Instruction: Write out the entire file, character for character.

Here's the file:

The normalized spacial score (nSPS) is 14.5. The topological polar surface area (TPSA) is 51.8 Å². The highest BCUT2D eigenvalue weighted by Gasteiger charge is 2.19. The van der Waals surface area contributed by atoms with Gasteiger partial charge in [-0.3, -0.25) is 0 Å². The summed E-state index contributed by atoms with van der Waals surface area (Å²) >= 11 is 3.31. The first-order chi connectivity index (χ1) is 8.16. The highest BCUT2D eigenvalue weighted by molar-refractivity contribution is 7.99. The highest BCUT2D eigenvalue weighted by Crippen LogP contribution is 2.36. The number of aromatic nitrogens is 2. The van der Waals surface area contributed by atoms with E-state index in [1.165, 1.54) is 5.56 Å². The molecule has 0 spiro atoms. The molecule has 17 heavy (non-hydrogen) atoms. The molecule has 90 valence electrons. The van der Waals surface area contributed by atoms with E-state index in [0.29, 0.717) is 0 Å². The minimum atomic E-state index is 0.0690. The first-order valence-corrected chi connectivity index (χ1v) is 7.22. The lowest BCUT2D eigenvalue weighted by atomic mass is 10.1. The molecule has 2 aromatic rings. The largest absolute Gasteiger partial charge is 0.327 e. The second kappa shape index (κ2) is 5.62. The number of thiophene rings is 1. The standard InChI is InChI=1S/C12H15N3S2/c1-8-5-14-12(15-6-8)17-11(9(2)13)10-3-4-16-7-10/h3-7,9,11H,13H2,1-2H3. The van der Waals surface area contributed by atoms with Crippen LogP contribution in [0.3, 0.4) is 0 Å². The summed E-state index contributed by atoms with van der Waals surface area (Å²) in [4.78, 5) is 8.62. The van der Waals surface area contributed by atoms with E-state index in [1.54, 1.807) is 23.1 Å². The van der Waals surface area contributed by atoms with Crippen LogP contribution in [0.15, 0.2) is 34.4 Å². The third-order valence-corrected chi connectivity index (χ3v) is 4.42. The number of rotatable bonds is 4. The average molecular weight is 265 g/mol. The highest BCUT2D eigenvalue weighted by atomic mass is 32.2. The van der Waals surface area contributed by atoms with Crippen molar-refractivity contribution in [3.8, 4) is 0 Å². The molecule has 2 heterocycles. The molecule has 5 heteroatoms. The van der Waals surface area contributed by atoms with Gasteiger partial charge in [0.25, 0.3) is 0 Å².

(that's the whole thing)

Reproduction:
The normalized spacial score (nSPS) is 14.5. The topological polar surface area (TPSA) is 51.8 Å². The highest BCUT2D eigenvalue weighted by Gasteiger charge is 2.19. The van der Waals surface area contributed by atoms with Gasteiger partial charge in [-0.3, -0.25) is 0 Å². The summed E-state index contributed by atoms with van der Waals surface area (Å²) >= 11 is 3.31. The first-order chi connectivity index (χ1) is 8.16. The highest BCUT2D eigenvalue weighted by molar-refractivity contribution is 7.99. The highest BCUT2D eigenvalue weighted by Crippen LogP contribution is 2.36. The number of aromatic nitrogens is 2. The van der Waals surface area contributed by atoms with E-state index in [1.165, 1.54) is 5.56 Å². The molecule has 0 spiro atoms. The molecule has 17 heavy (non-hydrogen) atoms. The molecule has 90 valence electrons. The van der Waals surface area contributed by atoms with E-state index in [0.29, 0.717) is 0 Å². The minimum atomic E-state index is 0.0690. The first-order valence-corrected chi connectivity index (χ1v) is 7.22. The lowest BCUT2D eigenvalue weighted by atomic mass is 10.1. The molecule has 2 aromatic rings. The largest absolute Gasteiger partial charge is 0.327 e. The second kappa shape index (κ2) is 5.62. The number of thiophene rings is 1. The standard InChI is InChI=1S/C12H15N3S2/c1-8-5-14-12(15-6-8)17-11(9(2)13)10-3-4-16-7-10/h3-7,9,11H,13H2,1-2H3. The van der Waals surface area contributed by atoms with Crippen LogP contribution in [0.3, 0.4) is 0 Å². The summed E-state index contributed by atoms with van der Waals surface area (Å²) in [4.78, 5) is 8.62. The van der Waals surface area contributed by atoms with E-state index in [1.54, 1.807) is 23.1 Å². The van der Waals surface area contributed by atoms with Crippen LogP contribution in [0.15, 0.2) is 34.4 Å². The third-order valence-corrected chi connectivity index (χ3v) is 4.42. The number of rotatable bonds is 4. The average molecular weight is 265 g/mol. The highest BCUT2D eigenvalue weighted by atomic mass is 32.2. The van der Waals surface area contributed by atoms with Crippen molar-refractivity contribution in [3.8, 4) is 0 Å². The molecule has 2 heterocycles. The molecule has 5 heteroatoms. The van der Waals surface area contributed by atoms with Gasteiger partial charge in [0.25, 0.3) is 0 Å².